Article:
Judith Flynn and her cousin Renie have arranged to share a room at Seattle’s Good Cheer Hospital while recuperating from hip replacement (Judith) and shoulder surgery (Renie). Unfortunately, it’s a bad time to be in Good Cheer, since the hospital is experiencing a rash of unexpected deaths. Ace Seafarer pitcher Joaquin Somosa is the first to take early retirement, soon followed by local actress Joan Fremont, and then Bob Randall, ex-quarterback for the Auks, who vacates the room next to the cousins shortly after a routine procedure. While Renie complains nonstop about hospital food and service, Judith, used to puzzling over murders (Snow Place to Die, 1999, etc.), begins interrogating the nurses, the orderlies, hospital head Dr. Van Boeck and his councilwoman wife Blanche, and Randall’s not-so-grieving widow, his twin brother, and his kids, another set of twins. She ponders the meaning of one patient’s disappearing limp and mulls over the hospital’s possible takeover by Restoration Heartware of Cleveland. Meanwhile, Judith’s ex–homicide cop hubby Joe, who ought to be busy managing their B&B—which has been filled to bursting by a snowstorm that’s stranded unwary tourists—finds time to get himself stabbed while digging into still another string of murders, this time of homeless men. After what seems like the world’s longest winter, the snow melts, Renie stops complaining, Judith explains everything, and the B&B goes on.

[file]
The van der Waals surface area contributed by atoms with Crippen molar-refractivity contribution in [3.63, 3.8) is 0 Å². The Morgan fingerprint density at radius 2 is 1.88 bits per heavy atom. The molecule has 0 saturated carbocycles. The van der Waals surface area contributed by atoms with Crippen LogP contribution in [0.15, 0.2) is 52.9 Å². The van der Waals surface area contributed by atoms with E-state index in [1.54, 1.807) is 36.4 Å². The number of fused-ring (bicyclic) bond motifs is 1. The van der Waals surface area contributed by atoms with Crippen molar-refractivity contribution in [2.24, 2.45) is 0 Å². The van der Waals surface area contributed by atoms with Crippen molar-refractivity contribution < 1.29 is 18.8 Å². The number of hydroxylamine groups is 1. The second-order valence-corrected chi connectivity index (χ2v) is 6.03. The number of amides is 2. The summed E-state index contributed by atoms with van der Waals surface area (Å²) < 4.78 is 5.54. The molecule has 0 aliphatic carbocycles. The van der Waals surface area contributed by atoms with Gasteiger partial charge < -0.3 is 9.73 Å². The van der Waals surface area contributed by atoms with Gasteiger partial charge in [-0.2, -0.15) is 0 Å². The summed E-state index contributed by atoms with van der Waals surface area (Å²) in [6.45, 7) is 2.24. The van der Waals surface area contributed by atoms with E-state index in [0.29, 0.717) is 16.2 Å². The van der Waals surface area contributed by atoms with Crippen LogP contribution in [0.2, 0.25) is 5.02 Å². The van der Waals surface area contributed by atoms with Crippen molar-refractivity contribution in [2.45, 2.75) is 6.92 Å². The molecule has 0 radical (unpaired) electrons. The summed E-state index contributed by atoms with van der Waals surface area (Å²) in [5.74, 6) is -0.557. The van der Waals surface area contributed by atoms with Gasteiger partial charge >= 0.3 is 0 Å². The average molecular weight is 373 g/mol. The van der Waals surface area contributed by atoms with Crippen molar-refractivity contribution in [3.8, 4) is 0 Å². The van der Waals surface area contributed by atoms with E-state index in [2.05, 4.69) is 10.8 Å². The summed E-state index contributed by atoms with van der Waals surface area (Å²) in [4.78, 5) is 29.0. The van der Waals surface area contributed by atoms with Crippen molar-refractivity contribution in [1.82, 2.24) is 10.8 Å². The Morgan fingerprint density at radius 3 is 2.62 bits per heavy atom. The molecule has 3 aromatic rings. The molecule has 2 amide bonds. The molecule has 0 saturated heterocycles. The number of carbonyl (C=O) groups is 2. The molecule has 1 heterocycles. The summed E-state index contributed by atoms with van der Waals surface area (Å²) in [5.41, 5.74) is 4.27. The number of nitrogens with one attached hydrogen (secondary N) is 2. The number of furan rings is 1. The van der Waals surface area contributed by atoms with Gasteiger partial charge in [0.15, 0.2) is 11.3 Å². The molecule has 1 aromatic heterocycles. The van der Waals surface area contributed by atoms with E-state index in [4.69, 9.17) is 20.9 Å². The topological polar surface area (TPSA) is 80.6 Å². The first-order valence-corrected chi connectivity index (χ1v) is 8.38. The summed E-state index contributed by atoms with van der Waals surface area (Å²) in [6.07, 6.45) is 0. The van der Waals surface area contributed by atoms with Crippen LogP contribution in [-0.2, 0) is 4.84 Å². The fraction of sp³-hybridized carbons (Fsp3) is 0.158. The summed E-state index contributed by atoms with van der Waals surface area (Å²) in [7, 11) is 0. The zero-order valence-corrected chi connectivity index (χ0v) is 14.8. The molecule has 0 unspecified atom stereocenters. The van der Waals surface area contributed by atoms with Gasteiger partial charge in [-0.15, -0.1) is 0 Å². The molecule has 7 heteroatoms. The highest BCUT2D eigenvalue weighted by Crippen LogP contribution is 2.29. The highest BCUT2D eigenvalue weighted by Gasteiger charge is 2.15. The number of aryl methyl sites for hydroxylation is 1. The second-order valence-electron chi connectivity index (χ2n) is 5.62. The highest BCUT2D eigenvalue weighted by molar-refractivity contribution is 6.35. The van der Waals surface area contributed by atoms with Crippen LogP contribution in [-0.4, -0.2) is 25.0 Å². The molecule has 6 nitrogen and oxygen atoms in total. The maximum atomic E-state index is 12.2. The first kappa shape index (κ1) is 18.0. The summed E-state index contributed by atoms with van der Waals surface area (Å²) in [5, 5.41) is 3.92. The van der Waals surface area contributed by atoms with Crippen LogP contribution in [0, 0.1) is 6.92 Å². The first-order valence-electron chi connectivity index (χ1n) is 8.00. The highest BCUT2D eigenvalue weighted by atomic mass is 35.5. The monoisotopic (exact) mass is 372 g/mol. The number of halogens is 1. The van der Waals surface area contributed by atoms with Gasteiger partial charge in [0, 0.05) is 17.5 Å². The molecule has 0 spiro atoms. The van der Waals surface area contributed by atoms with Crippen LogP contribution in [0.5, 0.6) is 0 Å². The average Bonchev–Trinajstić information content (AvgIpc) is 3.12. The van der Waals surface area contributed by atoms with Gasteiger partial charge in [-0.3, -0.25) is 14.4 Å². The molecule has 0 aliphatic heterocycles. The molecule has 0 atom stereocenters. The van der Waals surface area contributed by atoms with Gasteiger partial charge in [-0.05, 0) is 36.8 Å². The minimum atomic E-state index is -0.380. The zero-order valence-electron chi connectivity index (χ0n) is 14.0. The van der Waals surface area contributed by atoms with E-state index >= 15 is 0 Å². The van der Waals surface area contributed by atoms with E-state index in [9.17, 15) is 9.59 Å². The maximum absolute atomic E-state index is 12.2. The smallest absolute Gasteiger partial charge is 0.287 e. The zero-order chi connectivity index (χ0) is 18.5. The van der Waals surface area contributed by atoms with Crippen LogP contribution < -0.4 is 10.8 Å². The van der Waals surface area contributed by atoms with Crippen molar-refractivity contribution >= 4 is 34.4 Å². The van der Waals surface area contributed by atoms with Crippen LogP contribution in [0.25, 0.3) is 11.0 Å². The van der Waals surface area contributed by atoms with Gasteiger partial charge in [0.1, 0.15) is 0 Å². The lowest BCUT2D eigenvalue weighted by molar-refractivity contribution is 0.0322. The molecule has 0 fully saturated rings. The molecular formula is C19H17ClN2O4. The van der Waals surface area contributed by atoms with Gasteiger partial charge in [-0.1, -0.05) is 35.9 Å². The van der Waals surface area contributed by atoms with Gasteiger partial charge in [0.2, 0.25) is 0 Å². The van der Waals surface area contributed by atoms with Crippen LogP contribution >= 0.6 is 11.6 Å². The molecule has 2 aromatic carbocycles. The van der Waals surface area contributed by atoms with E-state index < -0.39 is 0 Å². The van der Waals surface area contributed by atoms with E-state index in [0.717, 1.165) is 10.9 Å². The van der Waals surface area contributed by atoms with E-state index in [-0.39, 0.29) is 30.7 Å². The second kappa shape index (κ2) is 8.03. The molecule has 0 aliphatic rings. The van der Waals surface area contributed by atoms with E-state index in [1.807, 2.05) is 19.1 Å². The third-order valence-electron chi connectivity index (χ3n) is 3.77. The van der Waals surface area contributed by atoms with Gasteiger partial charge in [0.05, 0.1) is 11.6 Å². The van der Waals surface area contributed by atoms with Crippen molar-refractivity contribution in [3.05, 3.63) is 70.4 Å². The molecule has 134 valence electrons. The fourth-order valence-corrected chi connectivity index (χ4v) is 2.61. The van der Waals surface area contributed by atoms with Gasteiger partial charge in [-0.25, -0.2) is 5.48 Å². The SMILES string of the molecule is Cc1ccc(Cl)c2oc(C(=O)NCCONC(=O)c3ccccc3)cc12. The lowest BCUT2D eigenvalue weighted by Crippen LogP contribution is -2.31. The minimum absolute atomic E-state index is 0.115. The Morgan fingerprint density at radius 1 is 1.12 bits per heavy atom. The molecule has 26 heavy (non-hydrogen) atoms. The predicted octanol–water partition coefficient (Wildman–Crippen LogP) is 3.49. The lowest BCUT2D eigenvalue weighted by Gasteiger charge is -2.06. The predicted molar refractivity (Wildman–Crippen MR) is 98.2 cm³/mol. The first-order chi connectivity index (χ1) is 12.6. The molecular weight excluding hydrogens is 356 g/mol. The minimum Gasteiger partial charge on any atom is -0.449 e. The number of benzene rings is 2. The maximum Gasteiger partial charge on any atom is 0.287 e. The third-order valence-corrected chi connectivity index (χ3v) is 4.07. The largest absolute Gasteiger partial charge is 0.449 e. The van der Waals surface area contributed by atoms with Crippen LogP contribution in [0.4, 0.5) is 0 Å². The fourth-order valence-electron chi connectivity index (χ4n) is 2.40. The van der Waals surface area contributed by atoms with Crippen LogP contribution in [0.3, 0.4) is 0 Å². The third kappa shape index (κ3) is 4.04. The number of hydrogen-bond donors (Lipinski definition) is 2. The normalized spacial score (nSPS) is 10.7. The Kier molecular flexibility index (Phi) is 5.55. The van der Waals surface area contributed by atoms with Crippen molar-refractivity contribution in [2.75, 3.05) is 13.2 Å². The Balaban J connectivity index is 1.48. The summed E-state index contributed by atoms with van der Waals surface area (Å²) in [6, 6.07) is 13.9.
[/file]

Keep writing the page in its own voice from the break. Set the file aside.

Gratingly cute dialogue, and a plot that flatlines faster than Good Cheer’s clients.